Assassinated By: Assassin hired by Irish Republican Army (IRA)
Cause of Death: Shot through the back of the neck
Once X-Men: First Class opens this June, British actor Michael Fassbender should ideally become a household name; if so, let's hope that late-comers revisit his hands-down best performance to date, his startlingly immersive turn in Steve McQueen's remarkable Hunger.
Now that he's one of the most in-demand actors in the game, Fassbender is no doubt the film's entry point for casual viewers, but he's not the only great thing about it. First-time director McQueen's flick, about the 1981 Irish hunger strike inside Northern Ireland's Maze prison, is tough to stomach at times, depicting the inmates' hellish routines with unflinching realism.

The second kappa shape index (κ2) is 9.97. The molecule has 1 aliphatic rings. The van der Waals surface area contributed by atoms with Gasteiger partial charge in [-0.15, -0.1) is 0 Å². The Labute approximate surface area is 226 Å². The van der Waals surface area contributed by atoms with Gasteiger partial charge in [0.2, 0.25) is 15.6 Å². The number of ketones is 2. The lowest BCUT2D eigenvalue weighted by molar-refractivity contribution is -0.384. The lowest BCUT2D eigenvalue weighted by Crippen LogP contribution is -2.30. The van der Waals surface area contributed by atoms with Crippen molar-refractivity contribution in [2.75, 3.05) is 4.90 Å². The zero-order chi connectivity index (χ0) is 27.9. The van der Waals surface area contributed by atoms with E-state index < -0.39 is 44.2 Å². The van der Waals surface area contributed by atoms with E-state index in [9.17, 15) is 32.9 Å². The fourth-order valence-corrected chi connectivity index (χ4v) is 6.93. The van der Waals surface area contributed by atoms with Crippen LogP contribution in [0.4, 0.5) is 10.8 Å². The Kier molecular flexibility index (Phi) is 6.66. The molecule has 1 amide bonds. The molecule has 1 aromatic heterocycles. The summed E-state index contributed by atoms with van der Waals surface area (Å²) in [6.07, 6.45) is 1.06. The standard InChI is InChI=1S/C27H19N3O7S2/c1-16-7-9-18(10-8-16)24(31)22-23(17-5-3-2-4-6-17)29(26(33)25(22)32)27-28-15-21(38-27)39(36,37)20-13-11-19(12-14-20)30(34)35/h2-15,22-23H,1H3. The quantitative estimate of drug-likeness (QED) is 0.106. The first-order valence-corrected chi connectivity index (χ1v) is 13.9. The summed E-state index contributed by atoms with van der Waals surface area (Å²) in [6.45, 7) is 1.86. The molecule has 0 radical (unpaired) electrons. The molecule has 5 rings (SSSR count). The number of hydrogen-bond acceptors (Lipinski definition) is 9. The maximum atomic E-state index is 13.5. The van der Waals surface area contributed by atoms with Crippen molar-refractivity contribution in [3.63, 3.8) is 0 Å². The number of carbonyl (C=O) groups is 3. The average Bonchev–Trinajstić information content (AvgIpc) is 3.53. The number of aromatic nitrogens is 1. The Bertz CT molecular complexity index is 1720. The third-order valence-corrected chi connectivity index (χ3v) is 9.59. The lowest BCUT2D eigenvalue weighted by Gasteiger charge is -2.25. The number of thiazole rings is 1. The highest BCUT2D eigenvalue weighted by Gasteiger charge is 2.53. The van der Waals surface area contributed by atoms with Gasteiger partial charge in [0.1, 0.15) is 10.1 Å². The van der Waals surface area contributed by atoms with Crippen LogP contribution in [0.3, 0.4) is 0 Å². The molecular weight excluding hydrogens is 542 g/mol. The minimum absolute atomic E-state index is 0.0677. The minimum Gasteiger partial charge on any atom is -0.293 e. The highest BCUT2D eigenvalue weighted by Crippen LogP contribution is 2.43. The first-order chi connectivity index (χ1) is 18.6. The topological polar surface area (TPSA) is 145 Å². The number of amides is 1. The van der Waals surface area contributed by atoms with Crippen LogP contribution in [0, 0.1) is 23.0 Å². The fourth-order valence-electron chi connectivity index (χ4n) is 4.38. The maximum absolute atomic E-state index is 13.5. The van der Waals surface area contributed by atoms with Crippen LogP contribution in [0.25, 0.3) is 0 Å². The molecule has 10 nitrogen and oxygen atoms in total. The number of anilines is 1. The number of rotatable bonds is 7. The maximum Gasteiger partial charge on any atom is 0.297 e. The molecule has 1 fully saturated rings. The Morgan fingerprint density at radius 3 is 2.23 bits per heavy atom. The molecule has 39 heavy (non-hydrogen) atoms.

The film opens on Raymond Lohan (Stuart Graham), one of the prison's officers, a narrative choice that turns out to be cleverly manipulative. Around Hunger's midway point, Lohan, who seems like a major character, visits his catatonic mother in a retirement home; as he's trying to communicate with his vegetable mom, an assassin suddenly shoots a hole through Lohan's neck, splattering blood all over his mother, who doesn't even notice. Lucky her.